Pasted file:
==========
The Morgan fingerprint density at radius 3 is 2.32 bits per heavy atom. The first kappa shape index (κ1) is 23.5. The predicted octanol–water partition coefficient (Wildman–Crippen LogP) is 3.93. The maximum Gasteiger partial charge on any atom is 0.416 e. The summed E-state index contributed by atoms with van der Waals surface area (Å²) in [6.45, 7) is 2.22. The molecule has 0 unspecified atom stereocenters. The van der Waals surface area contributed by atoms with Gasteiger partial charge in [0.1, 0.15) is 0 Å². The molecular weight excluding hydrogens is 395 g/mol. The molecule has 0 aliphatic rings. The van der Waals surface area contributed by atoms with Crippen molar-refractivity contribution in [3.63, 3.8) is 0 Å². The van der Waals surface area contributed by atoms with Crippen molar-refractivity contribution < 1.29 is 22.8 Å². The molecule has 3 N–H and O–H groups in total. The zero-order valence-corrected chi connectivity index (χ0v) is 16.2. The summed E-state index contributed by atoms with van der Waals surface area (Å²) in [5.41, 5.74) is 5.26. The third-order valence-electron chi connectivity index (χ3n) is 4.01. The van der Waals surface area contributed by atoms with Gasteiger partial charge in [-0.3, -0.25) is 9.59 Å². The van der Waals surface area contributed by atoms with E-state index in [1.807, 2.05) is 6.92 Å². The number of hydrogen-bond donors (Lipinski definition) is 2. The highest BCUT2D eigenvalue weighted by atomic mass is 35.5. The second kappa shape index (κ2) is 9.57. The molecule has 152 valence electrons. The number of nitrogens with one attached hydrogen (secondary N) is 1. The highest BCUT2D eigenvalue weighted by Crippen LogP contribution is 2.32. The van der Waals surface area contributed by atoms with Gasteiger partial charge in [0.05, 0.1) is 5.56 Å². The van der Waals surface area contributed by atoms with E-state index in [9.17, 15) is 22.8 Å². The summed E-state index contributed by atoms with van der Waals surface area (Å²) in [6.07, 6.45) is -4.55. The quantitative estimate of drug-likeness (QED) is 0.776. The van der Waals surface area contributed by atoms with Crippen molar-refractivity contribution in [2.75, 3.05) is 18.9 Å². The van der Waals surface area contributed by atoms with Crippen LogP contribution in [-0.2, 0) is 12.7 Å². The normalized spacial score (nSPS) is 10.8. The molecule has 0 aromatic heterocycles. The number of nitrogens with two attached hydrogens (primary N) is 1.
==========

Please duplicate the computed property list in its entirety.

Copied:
The Morgan fingerprint density at radius 3 is 2.32 bits per heavy atom. The first kappa shape index (κ1) is 23.5. The predicted octanol–water partition coefficient (Wildman–Crippen LogP) is 3.93. The maximum Gasteiger partial charge on any atom is 0.416 e. The summed E-state index contributed by atoms with van der Waals surface area (Å²) in [6.45, 7) is 2.22. The molecule has 0 unspecified atom stereocenters. The van der Waals surface area contributed by atoms with Gasteiger partial charge in [0.1, 0.15) is 0 Å². The molecular weight excluding hydrogens is 395 g/mol. The molecule has 0 aliphatic rings. The van der Waals surface area contributed by atoms with Crippen molar-refractivity contribution in [3.63, 3.8) is 0 Å². The van der Waals surface area contributed by atoms with Crippen molar-refractivity contribution < 1.29 is 22.8 Å². The molecule has 3 N–H and O–H groups in total. The zero-order valence-corrected chi connectivity index (χ0v) is 16.2. The summed E-state index contributed by atoms with van der Waals surface area (Å²) in [5.41, 5.74) is 5.26. The third-order valence-electron chi connectivity index (χ3n) is 4.01. The van der Waals surface area contributed by atoms with Gasteiger partial charge in [-0.3, -0.25) is 9.59 Å². The van der Waals surface area contributed by atoms with E-state index in [1.807, 2.05) is 6.92 Å². The number of hydrogen-bond donors (Lipinski definition) is 2. The highest BCUT2D eigenvalue weighted by atomic mass is 35.5. The second kappa shape index (κ2) is 9.57. The molecule has 152 valence electrons. The number of nitrogens with one attached hydrogen (secondary N) is 1. The highest BCUT2D eigenvalue weighted by Crippen LogP contribution is 2.32. The van der Waals surface area contributed by atoms with Gasteiger partial charge in [0.05, 0.1) is 5.56 Å². The van der Waals surface area contributed by atoms with E-state index in [9.17, 15) is 22.8 Å². The summed E-state index contributed by atoms with van der Waals surface area (Å²) in [6.07, 6.45) is -4.55. The quantitative estimate of drug-likeness (QED) is 0.776. The van der Waals surface area contributed by atoms with Crippen molar-refractivity contribution in [2.75, 3.05) is 18.9 Å². The van der Waals surface area contributed by atoms with Crippen LogP contribution in [-0.2, 0) is 12.7 Å². The normalized spacial score (nSPS) is 10.8. The molecule has 0 aromatic heterocycles. The number of nitrogens with two attached hydrogens (primary N) is 1.